by Christi-Anne H. Kudo Chock
As litigators, it is our job to know what laws apply to your business. While we are immensely proud of our successes at trial and have our fair share of Perry Mason stories about victorious courtroom performances (My favorite raconteur? Charlie Bocken, who argued and won the landmark property case, Kaiser Aetna v. United States, in the United States Supreme Court), proof of some of our finest work is that we never had to appear in court on a client’s behalf.
Our advice? Early consultation is good business. Lest you characterize that advice as merely self-serving or trite, consider the cautionary tale of drywall.
Sidebar: what is drywall? Find out here.
The past decade was, in the words of Charles Dickens, the best of times and the worst of times to be in the drywall business. According to Judge Eldon E. Fallon’s April 2010 decisions in Germano, et al. v. Taishan Gypsum Co. Ltd., et al. (Case No. 09-6687) and Hernandez v. Knauf Gips KG, et al. (Case No. 09-6050), the construction boom between 2000 and 2005 resulted in a shortage of building supplies. Contractors and developers turned to international suppliers to obtain the materials they needed to keep up with the growing demand for housing. Increased demand for drywall in particular after Hurricane Katrina hit in 2005, led some suppliers, including Florida-based Banner Supply Company (“Banner”), to sell Chinese drywall manufactured by Knauf Plasterboard Tianjin Co., Ltd. (a subsidiary of the German drywall-conglomerate the Knauf Group).
As early as 2006, people who owned homes constructed with tainted drywall manufactured in China began reporting noxious fumes that smelled like rotten eggs or fireworks, and that electrical wires, plumbing and ventilation systems continuously failed. Some even reported severe respiratory problems.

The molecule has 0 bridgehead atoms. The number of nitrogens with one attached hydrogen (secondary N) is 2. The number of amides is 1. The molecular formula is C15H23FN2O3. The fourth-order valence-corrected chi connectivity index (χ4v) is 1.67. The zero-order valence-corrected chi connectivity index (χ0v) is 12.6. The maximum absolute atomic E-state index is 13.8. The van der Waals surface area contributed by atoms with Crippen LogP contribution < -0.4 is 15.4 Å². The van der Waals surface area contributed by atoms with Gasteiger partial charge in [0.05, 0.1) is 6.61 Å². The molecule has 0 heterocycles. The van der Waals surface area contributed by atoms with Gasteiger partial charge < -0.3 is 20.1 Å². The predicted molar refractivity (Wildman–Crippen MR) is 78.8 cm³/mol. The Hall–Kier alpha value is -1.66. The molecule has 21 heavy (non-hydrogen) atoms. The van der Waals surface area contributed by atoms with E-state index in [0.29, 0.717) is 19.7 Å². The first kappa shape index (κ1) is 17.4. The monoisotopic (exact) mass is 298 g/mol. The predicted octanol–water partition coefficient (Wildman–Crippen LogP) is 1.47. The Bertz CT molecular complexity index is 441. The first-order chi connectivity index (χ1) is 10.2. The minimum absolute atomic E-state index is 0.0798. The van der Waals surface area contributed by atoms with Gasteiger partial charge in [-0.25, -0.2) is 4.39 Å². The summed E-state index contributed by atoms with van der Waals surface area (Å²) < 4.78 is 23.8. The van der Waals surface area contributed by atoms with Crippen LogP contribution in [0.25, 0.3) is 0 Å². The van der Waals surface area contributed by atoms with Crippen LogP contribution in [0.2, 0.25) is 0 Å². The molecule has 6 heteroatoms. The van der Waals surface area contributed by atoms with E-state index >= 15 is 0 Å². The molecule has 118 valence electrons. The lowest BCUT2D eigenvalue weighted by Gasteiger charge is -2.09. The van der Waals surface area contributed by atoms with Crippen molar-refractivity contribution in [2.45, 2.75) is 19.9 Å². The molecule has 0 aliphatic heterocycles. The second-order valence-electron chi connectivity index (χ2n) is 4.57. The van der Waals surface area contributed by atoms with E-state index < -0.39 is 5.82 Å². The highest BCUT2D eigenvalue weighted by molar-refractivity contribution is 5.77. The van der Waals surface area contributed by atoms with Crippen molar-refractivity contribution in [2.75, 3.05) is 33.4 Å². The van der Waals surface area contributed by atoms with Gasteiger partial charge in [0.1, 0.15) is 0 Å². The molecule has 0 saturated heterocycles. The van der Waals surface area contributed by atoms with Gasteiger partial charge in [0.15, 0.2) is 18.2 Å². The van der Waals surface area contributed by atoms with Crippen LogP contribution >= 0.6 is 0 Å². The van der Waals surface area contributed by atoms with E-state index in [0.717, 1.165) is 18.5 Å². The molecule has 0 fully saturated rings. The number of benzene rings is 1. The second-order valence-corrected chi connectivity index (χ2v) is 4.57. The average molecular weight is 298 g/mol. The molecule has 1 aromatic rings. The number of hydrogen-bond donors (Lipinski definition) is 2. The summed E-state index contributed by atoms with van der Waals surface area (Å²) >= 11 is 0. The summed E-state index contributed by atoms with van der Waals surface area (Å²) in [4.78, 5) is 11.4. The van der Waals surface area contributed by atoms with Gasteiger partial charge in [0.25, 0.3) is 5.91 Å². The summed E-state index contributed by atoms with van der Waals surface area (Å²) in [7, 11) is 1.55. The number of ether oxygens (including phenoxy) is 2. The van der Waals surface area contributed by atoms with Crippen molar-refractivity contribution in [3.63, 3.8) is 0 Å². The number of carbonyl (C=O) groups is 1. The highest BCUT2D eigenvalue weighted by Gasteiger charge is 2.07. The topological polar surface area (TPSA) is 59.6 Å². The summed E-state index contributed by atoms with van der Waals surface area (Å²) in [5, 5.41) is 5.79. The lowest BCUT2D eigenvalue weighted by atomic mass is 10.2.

By June 2009, so many lawsuits had been filed that 9 class action suits were consolidated in a Louisiana federal court. In April 2010, Judge Fallon found that health problems and property damage were tied to high concentrations of sulfur in the tainted drywall. He ordered that the defendants (manufacturers including the Knauf entities, suppliers, importer/exporters, developers, builders, contractors and installers) remove and replace all of the drywall, as well as appliances, cabinets, electrical wiring, flooring and plumbing, in plaintiffs’ homes.Then, in June 2010, a Miami jury rendered a $2.4 million verdict for a Florida family whose dream home had been ruined by tainted drywall. Armin and Lisa Seifart v. Banner Supply Co. (Case No. 09-38337 CA 01 (42)) was the first drywall jury trial, and only one of many cases brought against Banner. The writing was on the wall. Days after documents in the Miami case had been made public by a Florida daily (including a confidential 2006 agreement between Banner and Knauf to remain quiet about tainted drywall), Banner entered into a settlement and agreed to pay $55 million to Florida homeowners. Banner then filed its own cross-claims against Knauf on July 13, 2011, asking that the manufacturer answer for its role in the drywall debacle. Based on information obtained during discovery, Banner alleges that Knauf executives knew about the sulfur and misrepresented known risks by claiming the smell was “no more than the difference between Chinese natural gypsum plasterboard and synthetic plasterboard.” Banner accuses Knauf of “cowardice and calculus” since the German parent and Chinese subsidiary have claimed they are not subject to U.S. jurisdiction and that no judgment could be enforced outside of the U.S.